Interest in Alex Jones skyrockets after book burning charade
In case you've been under a rock, you're probably aware of the coordinated censorship targeting radio show host Alex Jones. Jones has a massive audience, and often takes positions that break far from the mainstream. He's well known for going on some pretty comical rants, and while lots of people have strong opinions about him in both directions, the move to systematically censor his talk show marks a new low point in American politics.
This may have all started with a senator who issued a threatening letter to the likes of Facebook, Google, Apple and other tech giants. A government official, who has sworn an oath to defend and protect the constitution, demanded action against speech he disagrees with by threat of regulatory force just one week before the unprecedented takedown.
More platforms like Spotify, and even others Jones doesn't use including Pinterest and even YouPorn have announced they will also join in the modern day book burning.
Does Jones have a point here? In principle, companies have a right to de-platform individuals for any reason. That said, many free speech proponents, including myself, find this coordinated effort carried out by by mega-corporations and encouraged by government officials to be a terrifying precedent that should not be taken lightly.
Reading the comments on even the most hawkish news outlets on the subject makes one thing crystal clear: the American people are overwhelmingly not on board with this, and for very good reason.
Much like a kid banned from a cookie jar, Americans have been poring over Jone's content since the ban. The sheer volume of inquiry in recent days is mind boggling. He is now searched more than Barack Obama, Bernie Sanders, and Hillary Clinton combined. I would not be surprised if his viewership grows substantially as a result of this charade. Good. Maybe the minders who pushed for all of this will re-evaluate their strategy.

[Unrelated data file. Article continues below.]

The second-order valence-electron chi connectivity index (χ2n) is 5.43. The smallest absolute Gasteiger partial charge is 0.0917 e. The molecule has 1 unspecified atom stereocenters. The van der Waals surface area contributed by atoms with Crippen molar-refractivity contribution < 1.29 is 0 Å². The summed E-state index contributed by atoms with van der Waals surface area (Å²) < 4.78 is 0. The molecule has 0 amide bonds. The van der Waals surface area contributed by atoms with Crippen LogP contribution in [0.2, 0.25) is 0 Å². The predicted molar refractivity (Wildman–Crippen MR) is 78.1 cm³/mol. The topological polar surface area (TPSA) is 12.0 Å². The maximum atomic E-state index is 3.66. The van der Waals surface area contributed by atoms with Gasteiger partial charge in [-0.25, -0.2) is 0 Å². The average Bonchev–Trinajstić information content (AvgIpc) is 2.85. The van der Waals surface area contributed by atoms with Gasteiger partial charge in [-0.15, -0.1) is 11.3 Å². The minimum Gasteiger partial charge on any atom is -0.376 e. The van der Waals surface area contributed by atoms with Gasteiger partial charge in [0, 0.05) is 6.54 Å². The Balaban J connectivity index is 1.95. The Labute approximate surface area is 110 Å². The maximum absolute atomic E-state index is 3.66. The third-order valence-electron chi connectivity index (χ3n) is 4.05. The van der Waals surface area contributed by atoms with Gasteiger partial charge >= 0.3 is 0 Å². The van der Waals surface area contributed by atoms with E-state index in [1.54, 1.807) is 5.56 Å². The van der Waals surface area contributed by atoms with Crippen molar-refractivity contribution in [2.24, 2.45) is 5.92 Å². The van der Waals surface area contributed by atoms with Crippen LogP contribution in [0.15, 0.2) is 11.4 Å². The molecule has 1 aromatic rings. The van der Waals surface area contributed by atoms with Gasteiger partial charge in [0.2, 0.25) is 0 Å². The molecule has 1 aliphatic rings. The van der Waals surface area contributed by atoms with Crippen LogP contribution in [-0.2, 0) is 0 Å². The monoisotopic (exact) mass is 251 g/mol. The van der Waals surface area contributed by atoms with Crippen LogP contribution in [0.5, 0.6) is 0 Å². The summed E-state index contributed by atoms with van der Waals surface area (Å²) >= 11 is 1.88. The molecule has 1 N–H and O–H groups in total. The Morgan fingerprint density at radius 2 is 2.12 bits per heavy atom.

Why would I compare him to popular politicians and not other, more similar public figures? Because it isn't even close.
Meanwhile on iTunes, the Infowars official app has climbed to #3 in news on the app store, despite being tucked behind more than 60 other apps on the list.
It's also now the #1 trending app on the Google Play store.
Twitter, in a surprise move, took a stand by announcing they would not ban Jones and Infowars. Last month, Twitter's stock took a 18% haircut in a single day at the same time that their shadow banning policies were captured on hidden camera, went viral, and even attracted the attention of the president. Apparently this, along with other prominent banning controversies, was enough to prevent them from falling in line, for now. Facebook, who also suffered a similar blow to their stock price clearly felt no such compulsion to defend Jones.
Regardless of what you think of Alex Jones, try to imagine this was Joe Rogan, or someone you enjoy listening to. Imagine Bitcoin was 10,000 times bigger, and the powers that be decided to ban prominent BCH advocates. The fact is, many authoritarians believe this is a jumping off point for a wider political censorship campaigns. Tasting the blood in the water, some Democrats were quick to seize the opportunity to silence their opposition, veiled by some heavy virtue signaling:
Don't fall for this kind of hyper-sensitivity designed to appear compassionate. Violating inherent human rights is anything but. Protect your freedoms. Ignore those you find abhorrent, and live your life in peace. History teaches us that once these rights are stripped, it takes a revolution to reaffirm them.
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